Where are you from?
How do you spend your time?
I'm the director of Restorative Justice work in Chicago Public Schools through Umoja Student Development Corporation (basically, non punitive conflict resolution/disciplinary systems shifts with an aim toward disrupting structural and racial inequities that exist in our current system). I spend a lot of time with my work—supporting students and teachers on the ground, supporting RJ practitioners doing their work.
In my freetime, I create art, play with my dog, read, spend time with my partner and family. I'm pregnant with my first child (a boy) and actively caring for my father who is dying of stage 4 kidney cancer--some real heavy cycle of life ish at the moment. (That's been taking up most of my time as of late.)
What’s your story?
I grew up in a super religious (evangelical) family as the youngest of three, and the only girl. Without understanding what was happening as a girl, I was ushered into young adulthood by being told how creative I was, how pretty my ____was. I have no memories of my parents telling me I was smart, but many memories of my brothers being lauded for their intelligence. I grew up believing I was lesser in my family, a trope that was reinforced by an educational experience that values boys' voices and contributions seemingly so much more than mine. Although this was definitely discouraging, it made me angry, determined, stubborn. The gendered expectations I'd been conditioned to live up to and the deep anger and pain they'd caused made my transition away from them, away from the church, away from the limited possibilities my parents had envisioned for me so much easier. Feeling marginalized amplified my voice and strengthened my convictions. I value the sad/angry experiences from my youth--I learned from them. I carry them with me as living legacies of the things I don't want to be as professional, as a friend, as a partner, as a citizen, as a parent to this child growing in me--as lessons that I want to be sure to teach my son about.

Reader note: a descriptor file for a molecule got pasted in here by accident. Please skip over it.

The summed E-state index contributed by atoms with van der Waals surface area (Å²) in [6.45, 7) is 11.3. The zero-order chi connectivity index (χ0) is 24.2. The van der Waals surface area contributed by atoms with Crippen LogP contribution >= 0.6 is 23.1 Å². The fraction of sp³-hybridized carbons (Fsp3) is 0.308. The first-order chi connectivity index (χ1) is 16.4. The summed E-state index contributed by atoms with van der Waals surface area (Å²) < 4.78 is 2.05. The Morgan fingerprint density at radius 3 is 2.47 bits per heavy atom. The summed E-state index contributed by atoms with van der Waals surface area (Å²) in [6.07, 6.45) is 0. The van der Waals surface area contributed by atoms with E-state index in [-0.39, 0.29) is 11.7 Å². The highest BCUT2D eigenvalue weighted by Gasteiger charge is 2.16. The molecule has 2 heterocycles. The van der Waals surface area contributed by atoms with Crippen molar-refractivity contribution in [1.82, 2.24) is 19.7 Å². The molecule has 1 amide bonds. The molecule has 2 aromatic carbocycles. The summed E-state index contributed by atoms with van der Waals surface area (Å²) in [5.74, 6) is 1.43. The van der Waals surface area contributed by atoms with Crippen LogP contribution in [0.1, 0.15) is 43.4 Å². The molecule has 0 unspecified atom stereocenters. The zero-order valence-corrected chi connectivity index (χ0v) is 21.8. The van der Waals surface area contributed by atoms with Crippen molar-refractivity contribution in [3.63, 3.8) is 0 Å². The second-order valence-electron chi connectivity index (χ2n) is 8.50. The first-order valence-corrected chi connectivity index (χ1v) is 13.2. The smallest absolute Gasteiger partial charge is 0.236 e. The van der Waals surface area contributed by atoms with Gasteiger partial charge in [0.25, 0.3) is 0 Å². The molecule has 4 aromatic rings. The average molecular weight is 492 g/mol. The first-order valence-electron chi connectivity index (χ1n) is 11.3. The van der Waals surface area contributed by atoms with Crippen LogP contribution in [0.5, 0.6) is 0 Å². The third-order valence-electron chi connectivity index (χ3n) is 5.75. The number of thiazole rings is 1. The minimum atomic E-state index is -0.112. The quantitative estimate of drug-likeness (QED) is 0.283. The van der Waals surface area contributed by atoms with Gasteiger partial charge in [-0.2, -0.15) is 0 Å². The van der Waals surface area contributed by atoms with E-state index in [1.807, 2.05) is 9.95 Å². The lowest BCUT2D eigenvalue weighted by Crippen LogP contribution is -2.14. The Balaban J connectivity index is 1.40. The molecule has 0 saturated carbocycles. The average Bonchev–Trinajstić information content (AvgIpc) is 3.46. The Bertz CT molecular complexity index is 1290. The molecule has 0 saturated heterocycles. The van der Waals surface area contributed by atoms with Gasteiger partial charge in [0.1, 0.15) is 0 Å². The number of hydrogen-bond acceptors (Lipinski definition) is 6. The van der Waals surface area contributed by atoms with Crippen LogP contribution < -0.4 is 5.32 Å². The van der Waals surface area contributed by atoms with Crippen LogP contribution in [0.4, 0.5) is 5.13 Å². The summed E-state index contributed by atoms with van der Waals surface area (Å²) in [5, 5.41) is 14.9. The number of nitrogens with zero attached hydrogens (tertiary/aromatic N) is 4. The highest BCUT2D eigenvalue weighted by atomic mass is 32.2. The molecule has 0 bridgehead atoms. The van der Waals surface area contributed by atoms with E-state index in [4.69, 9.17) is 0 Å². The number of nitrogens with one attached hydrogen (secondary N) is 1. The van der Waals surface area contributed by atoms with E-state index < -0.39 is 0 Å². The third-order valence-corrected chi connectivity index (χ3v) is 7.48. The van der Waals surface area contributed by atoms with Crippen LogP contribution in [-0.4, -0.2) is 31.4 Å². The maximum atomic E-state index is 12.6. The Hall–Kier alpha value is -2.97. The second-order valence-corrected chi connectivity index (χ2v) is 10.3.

What’s your feminist story?